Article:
Samson returned to Timnah to marry the woman, and on the way he stopped to look at the dead lion, and he discovered that a swarm of bees were living in the carcass, and he reached in and scooped out a handful of honey, which he ate as he went along. Then, out of nowhere, the shepherd boy again appeared, and he looked at Samson with great admiration.

“Zarathustra!” Samson exclaimed. “Come to my wedding!”

To which Zarathustra replied, “Wow, that was so badass!”


“The way you ate out that pussy! You just bent over and ate it out like it was nothing!”

“It was very sweet,” Samson said.

“You are such a badass!”

Samson looked up and saw Timnah before him, and was glad he had reached his destination, but when he turned back around, the shepherd boy was gone.

So Samson married the Philistine woman, and then he held a week-long feast to celebrate his marriage, and thirty men from Timnah showed up to celebrate. As he regarded the Philistine men, he proposed a wager. “I will tell you a riddle. If you can answer it correctly within the seven days of the feast, I will give you thirty linen garments. If you cannot answer correctly, you must given me thirty linen garments.”

“Tell us your riddle!” the men shouted.

Samson told them his riddle: “How many feminists does it take to grind grain into flour?”

For three days, the Philistine men could not come up with an answer. Then they went to Samson’s wife and told her, “Did you invite us to your wedding feast to steal our property? Find out the answer to your husband’s riddle and tell us, or we will murder you and your parents and everyone in your parents’ household.”

So Samson’s wife flung herself into his arms, sobbing, “You hate me! You have given my people a riddle, but you have not told me the answer!”

He replied, “No one, not even my own father or mother, knows the answer to that riddle. Why should I tell you?”

But Samson’s wife wept ceaselessly for the remaining days of the feast, and on the seventh day Samson relented and told her the answer to his riddle…which she in turn told to her countrymen.

Before sunset on the seventh day, the Philistine men came to Samson and repeated the riddle, “How many feminists does it take to grind grain into flour?”

“Yes,” Samson replied. “Now tell me your answer.”

“Here is the answer,” they said: “That’s not funny!

Then Samson burned with rage, for he knew that the Philistine men could not have solved his riddle if his wife had not told them the answer. So he stormed out of the marriage feast, and he went to the Philistine town of Ashkelon, and he struck down thirty Philistine men there, and he took their linen garments, and gave these garments to the thirty Philistine men of Timnah in payment of their wager with him. But Samson continued to burn with rage, and later on, during the time of the wheat harvest, when he went again to his wife, he learned that her father had given her to one of the Philistine men to whom Samson had lost his bet.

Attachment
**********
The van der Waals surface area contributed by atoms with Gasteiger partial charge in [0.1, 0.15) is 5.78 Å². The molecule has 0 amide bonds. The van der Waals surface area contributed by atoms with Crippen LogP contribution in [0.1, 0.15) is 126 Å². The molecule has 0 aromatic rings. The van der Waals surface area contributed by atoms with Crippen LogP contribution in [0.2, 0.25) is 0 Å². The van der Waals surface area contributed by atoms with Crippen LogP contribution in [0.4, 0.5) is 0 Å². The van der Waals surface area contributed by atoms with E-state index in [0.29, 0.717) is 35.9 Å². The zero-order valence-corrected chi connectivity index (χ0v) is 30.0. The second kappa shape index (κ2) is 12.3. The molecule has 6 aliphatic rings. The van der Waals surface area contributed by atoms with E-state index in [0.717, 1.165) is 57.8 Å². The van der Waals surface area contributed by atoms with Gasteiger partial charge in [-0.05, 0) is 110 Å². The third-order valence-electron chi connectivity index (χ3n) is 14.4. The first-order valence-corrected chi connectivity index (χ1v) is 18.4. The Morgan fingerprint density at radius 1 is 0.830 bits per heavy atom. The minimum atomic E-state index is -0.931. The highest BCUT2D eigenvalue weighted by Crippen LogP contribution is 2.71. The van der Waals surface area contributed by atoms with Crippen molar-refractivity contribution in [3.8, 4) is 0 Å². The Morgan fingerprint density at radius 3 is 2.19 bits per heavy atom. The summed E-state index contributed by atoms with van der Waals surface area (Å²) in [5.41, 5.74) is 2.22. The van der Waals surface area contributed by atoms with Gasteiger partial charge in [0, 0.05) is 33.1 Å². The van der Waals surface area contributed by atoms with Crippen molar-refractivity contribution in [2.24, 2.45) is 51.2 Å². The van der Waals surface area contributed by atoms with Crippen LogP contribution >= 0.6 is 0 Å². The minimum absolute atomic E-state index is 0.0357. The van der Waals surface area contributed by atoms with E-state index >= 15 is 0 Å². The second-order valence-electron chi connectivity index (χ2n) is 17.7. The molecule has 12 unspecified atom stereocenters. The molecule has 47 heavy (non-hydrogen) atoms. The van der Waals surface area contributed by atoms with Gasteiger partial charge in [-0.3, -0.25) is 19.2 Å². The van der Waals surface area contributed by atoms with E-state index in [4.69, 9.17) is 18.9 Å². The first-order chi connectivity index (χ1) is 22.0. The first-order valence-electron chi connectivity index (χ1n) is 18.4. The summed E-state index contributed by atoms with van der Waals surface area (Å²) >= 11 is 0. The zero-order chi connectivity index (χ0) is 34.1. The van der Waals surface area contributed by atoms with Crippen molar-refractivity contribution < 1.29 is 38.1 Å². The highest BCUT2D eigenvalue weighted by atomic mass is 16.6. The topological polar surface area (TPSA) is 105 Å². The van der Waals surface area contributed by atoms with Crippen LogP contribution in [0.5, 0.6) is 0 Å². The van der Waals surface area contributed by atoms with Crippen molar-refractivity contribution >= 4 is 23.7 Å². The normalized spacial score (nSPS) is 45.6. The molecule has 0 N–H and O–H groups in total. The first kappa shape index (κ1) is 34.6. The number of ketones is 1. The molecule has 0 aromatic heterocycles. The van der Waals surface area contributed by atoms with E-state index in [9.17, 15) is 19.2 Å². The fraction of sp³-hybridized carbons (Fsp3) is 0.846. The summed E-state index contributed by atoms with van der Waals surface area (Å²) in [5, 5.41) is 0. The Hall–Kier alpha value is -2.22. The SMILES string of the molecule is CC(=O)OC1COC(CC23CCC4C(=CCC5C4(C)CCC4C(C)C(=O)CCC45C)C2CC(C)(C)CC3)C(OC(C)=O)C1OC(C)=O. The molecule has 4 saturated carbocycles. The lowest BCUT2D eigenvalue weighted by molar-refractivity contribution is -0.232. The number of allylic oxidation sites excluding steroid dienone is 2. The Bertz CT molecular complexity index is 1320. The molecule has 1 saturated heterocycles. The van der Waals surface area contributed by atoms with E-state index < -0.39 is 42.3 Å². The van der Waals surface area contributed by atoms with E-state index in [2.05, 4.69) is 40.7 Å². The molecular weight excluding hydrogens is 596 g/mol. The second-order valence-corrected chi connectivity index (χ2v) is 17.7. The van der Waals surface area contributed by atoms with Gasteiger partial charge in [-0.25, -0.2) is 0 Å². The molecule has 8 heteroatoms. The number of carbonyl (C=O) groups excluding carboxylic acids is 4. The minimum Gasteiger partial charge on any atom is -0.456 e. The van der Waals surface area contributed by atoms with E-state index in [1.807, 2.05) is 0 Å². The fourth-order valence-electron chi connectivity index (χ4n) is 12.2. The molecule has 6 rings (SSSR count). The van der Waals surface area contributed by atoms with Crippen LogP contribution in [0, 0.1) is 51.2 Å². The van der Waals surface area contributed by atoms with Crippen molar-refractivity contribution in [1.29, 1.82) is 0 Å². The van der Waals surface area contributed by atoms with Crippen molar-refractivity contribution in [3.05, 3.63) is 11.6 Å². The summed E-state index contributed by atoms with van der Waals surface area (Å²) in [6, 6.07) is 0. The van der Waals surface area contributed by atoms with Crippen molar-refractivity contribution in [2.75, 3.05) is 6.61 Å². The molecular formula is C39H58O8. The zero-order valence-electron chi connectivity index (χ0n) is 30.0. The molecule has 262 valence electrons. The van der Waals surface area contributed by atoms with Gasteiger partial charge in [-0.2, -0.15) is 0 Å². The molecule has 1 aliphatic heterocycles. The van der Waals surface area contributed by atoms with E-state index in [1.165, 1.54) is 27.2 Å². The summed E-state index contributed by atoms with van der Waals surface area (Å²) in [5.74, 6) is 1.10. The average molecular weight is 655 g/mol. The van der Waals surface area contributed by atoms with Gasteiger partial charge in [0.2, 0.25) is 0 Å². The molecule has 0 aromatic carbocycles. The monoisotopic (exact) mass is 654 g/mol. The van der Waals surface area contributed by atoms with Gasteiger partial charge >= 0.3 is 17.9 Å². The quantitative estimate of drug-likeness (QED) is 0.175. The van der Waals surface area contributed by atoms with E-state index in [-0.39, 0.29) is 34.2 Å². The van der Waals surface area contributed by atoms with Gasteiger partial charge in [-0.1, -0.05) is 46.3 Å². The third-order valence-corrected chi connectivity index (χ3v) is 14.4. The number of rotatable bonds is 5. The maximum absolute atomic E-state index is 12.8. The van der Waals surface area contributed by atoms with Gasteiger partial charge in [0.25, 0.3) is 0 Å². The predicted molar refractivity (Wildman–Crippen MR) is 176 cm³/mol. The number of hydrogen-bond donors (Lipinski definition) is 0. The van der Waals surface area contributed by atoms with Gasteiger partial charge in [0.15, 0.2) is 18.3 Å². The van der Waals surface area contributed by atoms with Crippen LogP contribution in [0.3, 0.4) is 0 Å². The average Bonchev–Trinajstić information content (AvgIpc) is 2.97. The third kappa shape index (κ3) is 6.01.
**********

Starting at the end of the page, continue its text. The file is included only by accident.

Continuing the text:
“Isn’t her younger sister more attractive?” the father said. “Take her…and I’ll ever throw in a sister-to-be-named later.”

Instead, Samson caught three hundred foxes and tied them together in pairs, tail to tail. Then he fastened a torch to every pair of tails, lit the torches, and let the foxes loose in the wheat fields. In this way, he burned all of the Philistines’ wheat as well as their vineyards and olive groves.

When the Philistines discovered who had done this thing, they put to death Samson’s wife and her father.

Thus ended Samson’s first marriage. He returned to his parents’ home among the Israelites, but the Philistines pursued him. They found him in Judah and rushed toward him, shouting their war cries, but Samson lifted up the jawbone of an ass and struck down a thousand Philistine men. “With the jawbone of an ass,” Samson said, “I have made asses of them.”

Again, he heard hands clapping behind him and saw the shepherd boy.

“That’s what they get for assuming….”

“Zarathustra, my friend!” Samson said.

“You tore that ass up!”

“No, the ass was dead when I found it….”

“You tore that ass up like it was nothing.”

“The Lord provided the ass.”

“Why didn’t you take the younger sister?”

“What younger sister?”

“Your wife’s younger sister. Their father offered her to you, straight up.”

“How could I, under the circumstances? The man had betrayed me.”

“You passed up sister-in-law-ass,” Zarathustra said. “That’s so badass.”


“Man, you would have torn that ass up!”